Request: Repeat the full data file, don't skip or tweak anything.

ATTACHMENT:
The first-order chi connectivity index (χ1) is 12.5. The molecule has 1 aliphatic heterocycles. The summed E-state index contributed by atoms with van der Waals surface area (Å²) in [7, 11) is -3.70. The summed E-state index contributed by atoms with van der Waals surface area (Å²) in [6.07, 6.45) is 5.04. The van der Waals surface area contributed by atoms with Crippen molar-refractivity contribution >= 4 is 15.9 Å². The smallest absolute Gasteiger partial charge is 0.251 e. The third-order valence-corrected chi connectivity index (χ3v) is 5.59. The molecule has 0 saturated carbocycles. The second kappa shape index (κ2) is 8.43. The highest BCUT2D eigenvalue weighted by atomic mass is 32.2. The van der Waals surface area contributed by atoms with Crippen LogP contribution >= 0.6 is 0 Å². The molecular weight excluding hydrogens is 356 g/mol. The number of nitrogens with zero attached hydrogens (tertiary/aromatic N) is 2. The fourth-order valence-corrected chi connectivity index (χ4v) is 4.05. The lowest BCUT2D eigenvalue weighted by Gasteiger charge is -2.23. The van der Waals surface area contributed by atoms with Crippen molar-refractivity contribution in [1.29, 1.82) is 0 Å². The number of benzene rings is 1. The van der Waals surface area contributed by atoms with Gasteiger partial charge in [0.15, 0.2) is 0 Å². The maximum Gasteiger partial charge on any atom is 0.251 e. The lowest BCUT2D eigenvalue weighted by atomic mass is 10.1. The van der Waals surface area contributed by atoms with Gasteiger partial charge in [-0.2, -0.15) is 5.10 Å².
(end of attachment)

The first-order chi connectivity index (χ1) is 12.5. The molecule has 1 aliphatic heterocycles. The summed E-state index contributed by atoms with van der Waals surface area (Å²) in [7, 11) is -3.70. The summed E-state index contributed by atoms with van der Waals surface area (Å²) in [6.07, 6.45) is 5.04. The van der Waals surface area contributed by atoms with Crippen molar-refractivity contribution >= 4 is 15.9 Å². The smallest absolute Gasteiger partial charge is 0.251 e. The third-order valence-corrected chi connectivity index (χ3v) is 5.59. The molecule has 0 saturated carbocycles. The second kappa shape index (κ2) is 8.43. The highest BCUT2D eigenvalue weighted by atomic mass is 32.2. The van der Waals surface area contributed by atoms with Crippen LogP contribution >= 0.6 is 0 Å². The molecular weight excluding hydrogens is 356 g/mol. The number of nitrogens with zero attached hydrogens (tertiary/aromatic N) is 2. The fourth-order valence-corrected chi connectivity index (χ4v) is 4.05. The lowest BCUT2D eigenvalue weighted by Gasteiger charge is -2.23. The van der Waals surface area contributed by atoms with Crippen molar-refractivity contribution in [1.29, 1.82) is 0 Å². The number of benzene rings is 1. The van der Waals surface area contributed by atoms with Gasteiger partial charge in [0.15, 0.2) is 0 Å². The maximum Gasteiger partial charge on any atom is 0.251 e. The lowest BCUT2D eigenvalue weighted by atomic mass is 10.1. The van der Waals surface area contributed by atoms with Gasteiger partial charge in [-0.2, -0.15) is 5.10 Å².